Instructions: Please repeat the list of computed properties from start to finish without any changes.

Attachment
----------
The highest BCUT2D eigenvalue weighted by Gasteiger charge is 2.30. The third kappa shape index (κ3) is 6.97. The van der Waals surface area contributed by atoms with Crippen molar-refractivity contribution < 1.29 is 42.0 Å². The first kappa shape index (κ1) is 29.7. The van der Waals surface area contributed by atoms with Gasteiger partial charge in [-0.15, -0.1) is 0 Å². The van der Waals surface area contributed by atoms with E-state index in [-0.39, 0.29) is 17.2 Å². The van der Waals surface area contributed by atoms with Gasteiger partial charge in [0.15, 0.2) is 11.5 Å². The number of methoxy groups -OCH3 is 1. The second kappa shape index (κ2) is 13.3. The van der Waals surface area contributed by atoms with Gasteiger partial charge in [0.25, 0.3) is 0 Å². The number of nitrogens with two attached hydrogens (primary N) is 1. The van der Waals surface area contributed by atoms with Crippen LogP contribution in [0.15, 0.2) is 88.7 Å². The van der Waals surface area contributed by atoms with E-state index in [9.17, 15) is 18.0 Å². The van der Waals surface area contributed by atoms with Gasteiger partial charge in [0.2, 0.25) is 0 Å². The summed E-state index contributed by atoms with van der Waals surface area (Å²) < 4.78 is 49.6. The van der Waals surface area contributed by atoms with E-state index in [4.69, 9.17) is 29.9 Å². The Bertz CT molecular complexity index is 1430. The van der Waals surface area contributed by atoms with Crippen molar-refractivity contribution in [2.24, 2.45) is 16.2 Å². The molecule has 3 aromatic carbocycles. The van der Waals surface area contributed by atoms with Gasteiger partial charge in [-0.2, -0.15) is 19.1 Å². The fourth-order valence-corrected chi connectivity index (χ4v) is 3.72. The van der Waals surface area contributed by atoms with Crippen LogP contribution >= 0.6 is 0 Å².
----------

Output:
The highest BCUT2D eigenvalue weighted by Gasteiger charge is 2.30. The third kappa shape index (κ3) is 6.97. The van der Waals surface area contributed by atoms with Crippen molar-refractivity contribution < 1.29 is 42.0 Å². The first kappa shape index (κ1) is 29.7. The van der Waals surface area contributed by atoms with Gasteiger partial charge in [-0.15, -0.1) is 0 Å². The van der Waals surface area contributed by atoms with E-state index in [-0.39, 0.29) is 17.2 Å². The van der Waals surface area contributed by atoms with Gasteiger partial charge in [0.15, 0.2) is 11.5 Å². The number of methoxy groups -OCH3 is 1. The second kappa shape index (κ2) is 13.3. The van der Waals surface area contributed by atoms with Gasteiger partial charge in [0.25, 0.3) is 0 Å². The number of nitrogens with two attached hydrogens (primary N) is 1. The van der Waals surface area contributed by atoms with Crippen LogP contribution in [0.15, 0.2) is 88.7 Å². The van der Waals surface area contributed by atoms with E-state index in [9.17, 15) is 18.0 Å². The van der Waals surface area contributed by atoms with Gasteiger partial charge in [0.2, 0.25) is 0 Å². The summed E-state index contributed by atoms with van der Waals surface area (Å²) < 4.78 is 49.6. The van der Waals surface area contributed by atoms with E-state index in [4.69, 9.17) is 29.9 Å². The Bertz CT molecular complexity index is 1430. The van der Waals surface area contributed by atoms with Crippen molar-refractivity contribution in [2.24, 2.45) is 16.2 Å². The molecule has 3 aromatic carbocycles. The van der Waals surface area contributed by atoms with Gasteiger partial charge in [-0.2, -0.15) is 19.1 Å². The fourth-order valence-corrected chi connectivity index (χ4v) is 3.72. The van der Waals surface area contributed by atoms with Crippen LogP contribution >= 0.6 is 0 Å².